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Ask A Manager Good Cover Letter

Ah, the dreaded cover letter. Every time you sit down to write one, you probably browse cover letter examples online, get overwhelmed, and think something to the effect of: Does anyone really read these? Wouldn’t it be so much easier if I could just let my resume speak for itself?

First off: Yes, we can assure you that cover letters do, in fact, get read. In fact, to some hiring managers, they’re the most important part of your application. And yes, while it would be easier to let your resume speak for itself, if that was the case you’d completely miss the opportunity to tell prospective employers who you are, showcase why they should hire you, and stand out above all the other candidates.

Ready to get started? To make sure your cover letter is in amazing shape (and is as painless as possible to write), we’ve compiled our 31 best cover letter tips of all time into one place.

Read on—then get cover letter writing.

1. Don’t Regurgitate Your Resume

Instead of just repeating yourself (“I was in charge of reviewing invoice disputes”), use your cover letter to describe additional details that you weren’t able to squeeze onto the single page of your resume: “By resolving invoice disputes, I gained a deep analytical knowledge—but more importantly, I learned how to interact calmly and diplomatically with angry customers.” A cover letter gives you the freedom to use full sentences—instead of bullet points—so use them to expand upon your resume points and tell the story of why you’re the perfect fit for the company.

2. Think Not What the Company Can Do for You

A common cover letter mistake? Talking about how great the position would be for you and your resume. Frankly, hiring managers are aware of that—what they really want to know is what you’re going to bring to the position and company. On that note:

3. Clearly Show What You’re Capable Of

Beyond explaining what you’ve done in the past, show hiring managers what you can do in the future. “Determine the key requirements and priorities for this job, and make it instantly clear to the reviewer that you can deliver the goods on these key things,” says Jenny Foss, job search expert and founder of JobJenny.com. “Consider crafting a section within the letter that begins with, ‘Here’s what, specifically, I can deliver in this role.’ And then expound upon your strengths in a few of the priority requirements for that role.”

4. Showcase Your Skills

When you know you have the potential to do the job—but your past experience doesn’t totally sell you as the perfect one for the position—try focusing on your skills, instead. Here’s a template that helps you do just that.

5. …Not Necessarily Your Education

Many new grads make the mistake of over-focusing on their educational backgrounds. At the end of the day, what hiring managers care about most is your work experience (and yes, that can be volunteer or internship experience, too)—and what you can walk through the door and deliver on Day 1.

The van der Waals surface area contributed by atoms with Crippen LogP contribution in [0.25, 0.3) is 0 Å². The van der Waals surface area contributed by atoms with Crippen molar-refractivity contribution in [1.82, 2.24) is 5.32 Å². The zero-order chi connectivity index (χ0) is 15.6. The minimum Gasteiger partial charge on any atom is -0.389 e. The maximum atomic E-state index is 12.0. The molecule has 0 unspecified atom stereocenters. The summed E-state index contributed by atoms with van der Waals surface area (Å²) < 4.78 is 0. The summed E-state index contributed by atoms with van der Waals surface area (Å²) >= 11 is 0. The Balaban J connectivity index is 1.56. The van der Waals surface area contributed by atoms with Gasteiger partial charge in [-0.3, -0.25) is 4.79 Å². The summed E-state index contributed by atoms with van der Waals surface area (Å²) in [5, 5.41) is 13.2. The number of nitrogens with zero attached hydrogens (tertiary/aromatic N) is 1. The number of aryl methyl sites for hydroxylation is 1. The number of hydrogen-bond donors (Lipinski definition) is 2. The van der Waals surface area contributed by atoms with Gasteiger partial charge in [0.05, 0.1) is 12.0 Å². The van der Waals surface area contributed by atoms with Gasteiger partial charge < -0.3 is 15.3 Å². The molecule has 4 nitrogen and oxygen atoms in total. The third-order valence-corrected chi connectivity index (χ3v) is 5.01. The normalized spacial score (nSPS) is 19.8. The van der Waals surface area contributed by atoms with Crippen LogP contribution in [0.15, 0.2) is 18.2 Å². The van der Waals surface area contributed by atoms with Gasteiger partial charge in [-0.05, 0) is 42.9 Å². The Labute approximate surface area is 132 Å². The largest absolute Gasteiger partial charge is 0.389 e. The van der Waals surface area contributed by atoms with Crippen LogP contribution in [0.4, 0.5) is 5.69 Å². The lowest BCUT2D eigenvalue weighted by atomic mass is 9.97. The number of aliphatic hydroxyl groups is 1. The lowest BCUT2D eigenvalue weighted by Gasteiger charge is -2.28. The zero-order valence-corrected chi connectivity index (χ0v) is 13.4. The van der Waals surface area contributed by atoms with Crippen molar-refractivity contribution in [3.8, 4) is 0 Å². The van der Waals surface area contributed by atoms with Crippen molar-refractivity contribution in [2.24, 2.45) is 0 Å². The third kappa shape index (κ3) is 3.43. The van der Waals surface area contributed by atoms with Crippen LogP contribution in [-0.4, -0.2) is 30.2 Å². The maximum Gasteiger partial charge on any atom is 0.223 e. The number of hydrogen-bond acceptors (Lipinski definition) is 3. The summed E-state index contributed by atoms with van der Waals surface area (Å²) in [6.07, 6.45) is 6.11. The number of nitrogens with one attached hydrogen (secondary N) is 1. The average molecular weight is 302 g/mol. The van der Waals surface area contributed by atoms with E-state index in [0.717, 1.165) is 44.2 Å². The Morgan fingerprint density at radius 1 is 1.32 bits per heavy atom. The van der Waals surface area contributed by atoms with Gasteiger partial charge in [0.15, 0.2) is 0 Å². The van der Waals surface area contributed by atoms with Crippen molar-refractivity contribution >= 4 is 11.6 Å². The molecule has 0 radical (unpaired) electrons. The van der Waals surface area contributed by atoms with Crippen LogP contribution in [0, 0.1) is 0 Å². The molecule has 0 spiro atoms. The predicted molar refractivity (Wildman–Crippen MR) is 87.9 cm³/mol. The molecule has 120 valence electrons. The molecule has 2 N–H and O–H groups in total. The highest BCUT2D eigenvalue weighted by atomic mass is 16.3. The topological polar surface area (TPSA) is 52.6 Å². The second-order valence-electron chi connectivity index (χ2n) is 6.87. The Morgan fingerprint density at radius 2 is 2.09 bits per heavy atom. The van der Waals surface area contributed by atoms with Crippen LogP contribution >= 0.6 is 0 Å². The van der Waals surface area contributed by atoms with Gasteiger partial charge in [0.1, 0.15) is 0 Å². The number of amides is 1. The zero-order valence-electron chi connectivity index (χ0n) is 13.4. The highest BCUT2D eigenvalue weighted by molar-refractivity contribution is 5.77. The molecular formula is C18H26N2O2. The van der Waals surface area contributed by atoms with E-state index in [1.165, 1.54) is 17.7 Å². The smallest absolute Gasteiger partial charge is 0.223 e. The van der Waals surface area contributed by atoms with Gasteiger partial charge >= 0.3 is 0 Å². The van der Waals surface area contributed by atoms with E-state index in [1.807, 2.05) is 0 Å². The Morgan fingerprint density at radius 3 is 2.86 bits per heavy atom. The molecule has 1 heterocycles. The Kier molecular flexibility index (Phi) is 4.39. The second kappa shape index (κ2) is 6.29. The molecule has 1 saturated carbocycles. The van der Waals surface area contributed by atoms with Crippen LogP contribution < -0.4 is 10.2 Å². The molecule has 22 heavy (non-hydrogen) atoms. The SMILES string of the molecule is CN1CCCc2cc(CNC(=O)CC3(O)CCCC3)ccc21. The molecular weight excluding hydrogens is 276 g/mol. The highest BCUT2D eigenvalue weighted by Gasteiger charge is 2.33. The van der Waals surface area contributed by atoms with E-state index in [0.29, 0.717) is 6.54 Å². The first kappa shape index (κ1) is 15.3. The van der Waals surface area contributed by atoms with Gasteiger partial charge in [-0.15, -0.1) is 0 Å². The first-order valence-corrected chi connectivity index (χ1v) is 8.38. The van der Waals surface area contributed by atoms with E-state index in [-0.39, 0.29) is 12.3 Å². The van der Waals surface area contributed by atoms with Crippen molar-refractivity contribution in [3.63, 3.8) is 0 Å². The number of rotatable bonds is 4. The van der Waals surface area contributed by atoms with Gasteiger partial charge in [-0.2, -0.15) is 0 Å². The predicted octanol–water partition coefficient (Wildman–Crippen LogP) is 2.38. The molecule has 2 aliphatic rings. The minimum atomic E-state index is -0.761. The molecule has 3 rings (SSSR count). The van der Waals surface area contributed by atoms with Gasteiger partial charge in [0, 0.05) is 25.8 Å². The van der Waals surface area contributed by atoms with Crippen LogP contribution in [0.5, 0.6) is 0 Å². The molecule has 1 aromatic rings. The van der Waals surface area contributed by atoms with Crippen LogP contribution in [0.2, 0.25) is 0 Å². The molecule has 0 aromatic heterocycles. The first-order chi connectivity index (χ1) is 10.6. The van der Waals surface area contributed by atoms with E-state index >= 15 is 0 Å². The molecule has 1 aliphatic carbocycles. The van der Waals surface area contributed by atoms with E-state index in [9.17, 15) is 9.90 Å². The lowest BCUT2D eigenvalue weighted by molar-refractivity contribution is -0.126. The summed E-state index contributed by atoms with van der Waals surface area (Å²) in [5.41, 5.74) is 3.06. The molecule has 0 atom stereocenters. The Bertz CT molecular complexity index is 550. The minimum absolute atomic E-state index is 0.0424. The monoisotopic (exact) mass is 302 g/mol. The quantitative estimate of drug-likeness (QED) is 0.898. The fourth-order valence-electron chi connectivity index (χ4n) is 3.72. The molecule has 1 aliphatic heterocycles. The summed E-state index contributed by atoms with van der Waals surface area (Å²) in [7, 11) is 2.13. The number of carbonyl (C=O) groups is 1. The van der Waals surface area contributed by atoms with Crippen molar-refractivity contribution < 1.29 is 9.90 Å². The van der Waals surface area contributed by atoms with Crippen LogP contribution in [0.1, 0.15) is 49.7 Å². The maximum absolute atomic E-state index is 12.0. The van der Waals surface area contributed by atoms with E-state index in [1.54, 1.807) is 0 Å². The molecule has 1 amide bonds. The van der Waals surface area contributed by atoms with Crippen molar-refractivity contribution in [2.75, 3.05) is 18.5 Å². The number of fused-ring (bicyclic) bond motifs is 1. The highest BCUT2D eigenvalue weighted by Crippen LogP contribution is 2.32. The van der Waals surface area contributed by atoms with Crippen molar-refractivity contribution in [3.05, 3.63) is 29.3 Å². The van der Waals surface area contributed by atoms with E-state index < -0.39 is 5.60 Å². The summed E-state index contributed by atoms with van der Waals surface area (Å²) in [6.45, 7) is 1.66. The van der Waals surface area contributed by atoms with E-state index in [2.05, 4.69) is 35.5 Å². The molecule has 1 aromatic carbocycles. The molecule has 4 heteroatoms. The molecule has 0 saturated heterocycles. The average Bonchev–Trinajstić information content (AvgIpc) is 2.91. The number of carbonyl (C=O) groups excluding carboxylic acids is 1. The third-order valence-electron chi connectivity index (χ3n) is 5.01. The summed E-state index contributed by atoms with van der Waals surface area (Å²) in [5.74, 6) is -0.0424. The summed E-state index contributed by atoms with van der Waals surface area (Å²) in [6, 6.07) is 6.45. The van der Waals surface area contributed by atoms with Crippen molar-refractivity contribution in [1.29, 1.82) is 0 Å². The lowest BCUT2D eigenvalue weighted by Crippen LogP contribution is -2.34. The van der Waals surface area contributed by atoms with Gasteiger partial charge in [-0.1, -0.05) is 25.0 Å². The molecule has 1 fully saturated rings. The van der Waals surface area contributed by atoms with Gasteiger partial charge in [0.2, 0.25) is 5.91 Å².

6. Don’t Apologize for Skills You Don’t Have

When you don’t meet all of the job requirements, it’s common for job seekers to use lines like, “Despite my limited experience with marketing…” or “While I only have work experience doing administrative tasks…” But why apologize? Instead of drawing attention to your weaknesses, try to focus on the skills you do have, says career expert Lily Zhang. “Stay positive, focus on your strengths, and immediately launch into your transferable skills and infectious enthusiasm for the position.”

7. Highlight the Right Experiences

Not sure what skills and experiences you should be featuring? Drop the text of the job description into a word cloud tool like Wordle, and see what stands out. That’s what the hiring manager is looking for most.

8. Tell a Story

What brings you to this company? Did you used to sing along to all of its commercials as a kid? Did the product make some incredible difference in your life? Do you sometimes pull into the parking lot and daydream about what it would feel like to work there? Stories bring your background and experiences to life, so feel free to tell them. (Just, you know, keep them short and to the point.)

9. Use a Few Numbers

When it comes to the job search, numbers often speak louder than words. “Offer stats to illustrate your impact on companies or associations you’ve worked for in the past,” suggests career expert and founder of ProfessionGalMegan Broussard. “Employers love to see numbers—it shows them that you speak their language and that you understand what they’re looking for in an employee: results.”

10. Consider Testimonials

If you have great feedback from old co-workers, bosses, or clients, don’t be afraid to use it! A seamless way to integrate a positive quote from a previous manager or client is to use it as evidence of your passion for your area of expertise. For example, “I have developed a keen interest in data science during my years working various political campaigns (as my past supervisor once said, I love Excel more than anyone she knows).”